Planetary Crisis: Lack of Concern or Inability to Act?

Leverage Point 3: Latent Values of Responsibility

Part of the Levers and Leverage Points blog series.

Image by Liso, licensed under CC BY-NC 2.0

Prevailing Thinking:

Inaction on environmental issues and the ‘business as usual’ trajectory is often seen as evidence of a broad lack of concern. Values aligning with sustainability and environmentalism are thought of as isolated to a specific group of activists. Thus, many see a need to change existing values in order to change action.


Transformed Thinking:

While concern may be lacking in some situations, a lack of action often does not stem from a lack of concern. Environmental values are in fact widespread across many populations. The real problem is that in many contexts, people lack practical ways to express those values. Inaction is thus largely a function of infrastructure and institutions that were designed poorly or with other social goals in mind.


Elaboration:

It is commonly thought that existing values and norms either cannot be changed or, conversely, that they must be changed to achieve sustainability. While it is possible for values and norms to change, desired outcomes can often be achieved by expanding or extending a value or norm. Thus we might facilitate widespread change by actively employing and focusing relational values of responsibility towards the transformative change needed for widely shared sustainability goals (see Clarification section).


Often a change in values accompanies change in human actions, rather than driving that change. Infrastructural and institutional changes, on the other hand, lay the foundation for the unleashing of existing values, which in some contexts may prove sufficient to generate a shift towards sustainable transformative change.


Unleashing latent values of responsibility serves as a leverage point not because the values themselves must change, but rather to highlight that a focus on these can inspire and guide reforms to the institutions and infrastructure. This, in turn, would enable widespread expression of those values.




Paths Forward:

This change may require interventions across multiple levels and jurisdictions of governmental and societal institutions, fostering the free expression of relational values instead of hindering them. Given the diversity of the obstacles restraining values, specific policies, initiatives, and investments geared towards removing or reducing sociocultural barriers present the greatest potential for triggering widespread action and releasing relational values. This also entails strengthening the rule of law within jurisdictions while combating the influencing power of vested interests (see Lever 3, Strengthening Environmental Law).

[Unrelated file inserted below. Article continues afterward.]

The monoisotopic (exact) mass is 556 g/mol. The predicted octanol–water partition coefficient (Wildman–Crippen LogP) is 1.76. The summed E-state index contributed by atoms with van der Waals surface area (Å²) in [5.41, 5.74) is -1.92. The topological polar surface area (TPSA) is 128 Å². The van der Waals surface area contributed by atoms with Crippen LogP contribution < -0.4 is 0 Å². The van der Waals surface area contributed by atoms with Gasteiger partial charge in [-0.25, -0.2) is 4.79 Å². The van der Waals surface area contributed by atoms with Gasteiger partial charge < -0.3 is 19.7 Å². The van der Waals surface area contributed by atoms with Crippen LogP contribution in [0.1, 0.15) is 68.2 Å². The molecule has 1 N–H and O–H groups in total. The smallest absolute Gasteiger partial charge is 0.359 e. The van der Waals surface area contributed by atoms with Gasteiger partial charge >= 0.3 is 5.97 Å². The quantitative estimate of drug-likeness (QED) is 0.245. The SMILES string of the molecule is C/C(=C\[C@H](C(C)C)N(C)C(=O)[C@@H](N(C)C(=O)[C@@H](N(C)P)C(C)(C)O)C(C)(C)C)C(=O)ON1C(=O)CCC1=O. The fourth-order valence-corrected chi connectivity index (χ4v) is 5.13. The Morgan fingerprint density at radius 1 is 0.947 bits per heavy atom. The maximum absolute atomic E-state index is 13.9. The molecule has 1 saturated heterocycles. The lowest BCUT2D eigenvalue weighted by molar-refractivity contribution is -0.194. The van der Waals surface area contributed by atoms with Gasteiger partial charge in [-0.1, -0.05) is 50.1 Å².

Many want to make a difference and promote fairer futures in harmony with nature. However, these values are latent in the absence of desirable outlets for expression. Recognizing this gap, CoSphere aims to unleash the power of our latent values of responsibility by cultivating a community that routinely engages in civic actions towards a sustainable future (see Unleashing Values through CoSphere). In the language of institutions and infrastructure (which hampers value-expression), CoSphere seeks to be both a community (a missing institution) and a platform (missing digital infrastructure) for social action for sustainability.


Clarification:

Relational values refer to values, virtues, and principles stemming from a relationship, oftentimes between humans and nature, which are reflected in how we interact with the natural world. This includes feelings of responsibility and care expressed through actions such as environmental stewardship. Latent implies that these feelings of responsibility are felt, but inactive or not employed to their potential.


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